Sleep has become very precious to many. Unfortunately, most individuals do not get enough ZZZs nightly, and this, in turn, can cause a number of unhealthy conditions to develop over time. Everywhere you look, there are sleep aids to help you get a good night’s rest, but do they all work and are any of them dangerous for the body? Sleep experts have some sound advice on what you can choose.


The human body naturally makes melatonin, a hormone that is in charge of your sleep patterns. However, as people age, their levels of melatonin can diminish due to a variety of circumstances. For example, those who have prolonged use of blue-light devices such as laptops, tablets and smartphones before bedtime can see a negative impact on circadian rhythms, melatonin secretion and sleep.

Melatonin supplements are made in a lab and have been known to be helpful in getting folks their ZZZs. The pill or capsule allows you to fall asleep quicker, and you’re less likely to wake up during the night.

A note of caution, the U.S. Food and Drug Administration (FDA) doesn’t regulate melatonin, so you cannot always be assured of what amount you’re getting in a supplement. A 2017 study makes you wonder about melatonin’s safety.

Light Therapy

Another sleep aid that some people find helpful is light therapy. It’s not considered a cure for insomnia, but it has been shown to help you reset your body’s natural clock or circadian rhythm.

The treatment involves sitting at home in front of a special lightbox or visor, which is designed specifically for light therapy, for about 20 to 40-minute daily sessions. It appears to be a convenient therapy because while you’re sitting in front of the lightbox, you can also cook, work on your computer, write, read, talk on the phone, etc. The lightboxes come in all sizes and shapes, such as floor lamps, wearable visors and more.

This method doesn’t work for everyone and can sometimes cause eye strain, nausea, headaches, etc.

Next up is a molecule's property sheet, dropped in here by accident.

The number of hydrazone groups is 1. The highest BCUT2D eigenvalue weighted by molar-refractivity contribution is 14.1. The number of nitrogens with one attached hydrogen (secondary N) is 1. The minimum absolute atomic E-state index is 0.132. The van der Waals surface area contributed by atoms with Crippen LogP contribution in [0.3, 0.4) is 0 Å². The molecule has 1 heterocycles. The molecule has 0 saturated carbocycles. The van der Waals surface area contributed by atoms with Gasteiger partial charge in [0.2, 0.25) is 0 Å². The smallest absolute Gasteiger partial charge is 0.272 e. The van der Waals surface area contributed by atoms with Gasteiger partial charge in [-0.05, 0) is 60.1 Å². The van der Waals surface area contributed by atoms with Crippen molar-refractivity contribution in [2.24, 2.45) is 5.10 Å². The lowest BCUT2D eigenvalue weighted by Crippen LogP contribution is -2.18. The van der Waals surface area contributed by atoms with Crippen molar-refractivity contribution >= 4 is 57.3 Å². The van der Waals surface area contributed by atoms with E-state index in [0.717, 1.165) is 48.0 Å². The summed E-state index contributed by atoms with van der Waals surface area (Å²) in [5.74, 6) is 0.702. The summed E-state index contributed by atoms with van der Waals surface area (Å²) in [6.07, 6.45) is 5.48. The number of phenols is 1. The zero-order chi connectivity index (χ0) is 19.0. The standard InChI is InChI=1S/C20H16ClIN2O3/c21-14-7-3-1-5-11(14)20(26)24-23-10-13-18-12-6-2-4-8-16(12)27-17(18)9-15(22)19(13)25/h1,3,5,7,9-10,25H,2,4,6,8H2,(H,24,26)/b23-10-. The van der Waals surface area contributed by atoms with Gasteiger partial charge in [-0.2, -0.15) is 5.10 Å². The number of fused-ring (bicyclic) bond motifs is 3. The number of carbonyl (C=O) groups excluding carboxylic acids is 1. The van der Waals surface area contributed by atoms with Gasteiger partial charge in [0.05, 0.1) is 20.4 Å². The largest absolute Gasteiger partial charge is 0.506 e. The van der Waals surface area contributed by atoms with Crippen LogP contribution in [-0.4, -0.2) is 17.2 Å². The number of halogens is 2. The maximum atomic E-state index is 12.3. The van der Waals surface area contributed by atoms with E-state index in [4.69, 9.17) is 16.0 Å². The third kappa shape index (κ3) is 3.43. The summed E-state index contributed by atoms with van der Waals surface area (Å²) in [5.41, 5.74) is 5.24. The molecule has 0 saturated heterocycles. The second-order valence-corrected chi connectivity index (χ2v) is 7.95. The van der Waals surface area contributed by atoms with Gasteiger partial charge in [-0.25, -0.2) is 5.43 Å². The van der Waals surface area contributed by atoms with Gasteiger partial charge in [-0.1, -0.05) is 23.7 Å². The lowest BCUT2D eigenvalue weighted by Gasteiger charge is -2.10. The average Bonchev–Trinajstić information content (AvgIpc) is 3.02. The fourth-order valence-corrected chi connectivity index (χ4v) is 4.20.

Sleep Tracker

Here’s a modern solution that doesn’t involve pills and is engineered to promote your natural sleep patterns. A sleep monitoring device has unique technology behind it and has revolutionized the way that individuals can fall asleep safely and non-invasively.

The sleep tracker has been designed to promote relaxation and facilitate sleep management, and you wear a sleep lab on your wrist. That way, you can measure, analyze and keep track of your sleep quality wherever you may be.

The system collects your sleeping data and analyzes it, and delivers the ideal magnetic frequencies to reach delta sleep or deep sleep.

Prescription Sleeping Pills

Your doctor can give you a medical evaluation and help you find the right prescription sleeping pill for your needs. There are a variety of pills available that can assist you in falling asleep and staying asleep, but some of these come with a risk of dependency and possible unwanted side effects.

Some of the popular sleeping pill brands include Ambien, Sonata, Halcion, Lunesta and Belsomra.

Over-The-Counter Pills

You can also find plenty of non-prescription sleep aids at the drugstore that involve popping a pill or capsule filled with diphenhydramine, a sedating antihistamine. One of the well-known brands is Benadryl, which is generally taken for relief from hay fever, allergies and the common cold. Those over age 65 are advised to avoid Benadryl because it raises the risk of dementia.

Unisom or doxylamine is also a sedating antihistamine and works similarly to diphenhydramine.

There is also the herb known as valerian root. It has a distinct, sharp smell that some people find off-putting, but the supplement in pill form can reduce anxiety and usher in a good night of quality sleep.

Some report that it’s hard to get off valerian root pills if you’ve been a longtime user. The advice here is to lower your dose gradually rather than stopping it all at once.

Most folks aren’t getting adequate sleep these days. The good news is there are excellent options for sleep aids. Look over the expert list above, and here’s to a good night!